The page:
The artist couple

The artist couple Meenakshi J. and Jey sushil have been painting at people’s houses, schools, jails and walls involving them in the creative process. They feel it’s a kind of relational art where everyone can experience and contribute in the creation of an art-work. Here the Jey Couple is explaining about why they do it and how it is different from Public Art.

Whenever we open the floor for questions, it props up, ‘Why do you do this? Why do you travel on a bullet? Why do you paint on walls?’ It’s like the eternal question about any art practice. Why you write? Why you paint? Why you act? Why you live?

But here the question is a-bit twisted. Why you are doing this without any monetary gain?

collage11The questions and suggestions have been popping up in last few years since we started the ‘Artologue’ project which was conceived in a moment….A moment which told us -“Do it. You will not regret it. Never ever in your life…” We never looked back after that moment. We have lived that moment several times in last two years.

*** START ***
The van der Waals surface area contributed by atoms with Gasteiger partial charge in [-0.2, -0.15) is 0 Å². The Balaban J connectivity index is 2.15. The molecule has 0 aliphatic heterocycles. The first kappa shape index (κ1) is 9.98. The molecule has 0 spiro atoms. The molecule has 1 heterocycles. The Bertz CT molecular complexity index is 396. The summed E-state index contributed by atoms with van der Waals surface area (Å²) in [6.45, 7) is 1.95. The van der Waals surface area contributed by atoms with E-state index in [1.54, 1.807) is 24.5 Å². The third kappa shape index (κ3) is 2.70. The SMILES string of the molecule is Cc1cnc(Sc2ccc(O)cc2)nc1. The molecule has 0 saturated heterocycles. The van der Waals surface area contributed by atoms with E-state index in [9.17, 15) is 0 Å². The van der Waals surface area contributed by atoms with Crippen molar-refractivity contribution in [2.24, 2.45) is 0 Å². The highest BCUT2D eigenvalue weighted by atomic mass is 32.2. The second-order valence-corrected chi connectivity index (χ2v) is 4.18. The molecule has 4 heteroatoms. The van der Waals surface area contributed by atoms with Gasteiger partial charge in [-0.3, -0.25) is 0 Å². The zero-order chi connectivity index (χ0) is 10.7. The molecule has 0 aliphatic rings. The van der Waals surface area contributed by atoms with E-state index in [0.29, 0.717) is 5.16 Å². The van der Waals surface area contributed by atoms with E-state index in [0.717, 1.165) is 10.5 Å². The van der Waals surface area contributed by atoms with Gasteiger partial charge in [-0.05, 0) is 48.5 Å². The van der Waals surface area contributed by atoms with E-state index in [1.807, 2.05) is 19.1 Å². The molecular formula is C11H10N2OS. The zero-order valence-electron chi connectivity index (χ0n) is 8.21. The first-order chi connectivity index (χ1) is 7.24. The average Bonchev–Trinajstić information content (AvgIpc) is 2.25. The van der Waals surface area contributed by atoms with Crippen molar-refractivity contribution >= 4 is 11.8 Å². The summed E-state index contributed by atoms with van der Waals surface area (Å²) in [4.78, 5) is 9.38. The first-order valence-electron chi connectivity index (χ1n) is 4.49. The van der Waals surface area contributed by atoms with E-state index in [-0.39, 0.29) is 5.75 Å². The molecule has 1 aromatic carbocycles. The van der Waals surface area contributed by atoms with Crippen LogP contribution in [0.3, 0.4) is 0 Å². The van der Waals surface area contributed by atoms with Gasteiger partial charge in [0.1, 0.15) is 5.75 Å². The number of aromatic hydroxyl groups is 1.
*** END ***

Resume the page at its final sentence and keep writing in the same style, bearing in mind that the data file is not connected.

We live those moments and we travel and paint for those moments. It makes us feel that we are alive in the truest sense. We share those moments with people we meet, walls we paint, people we involve in the process of painting a wall, a door, a window or anything they wish to paint.

Those who knew more about art than us threw questions at us. We tried to explain. Those who do not know anything about art, they asked several things, we tried to explain. Those who were sensitive, they never asked anything, they smiled and patted us occasionally, saying,- “love you guys”.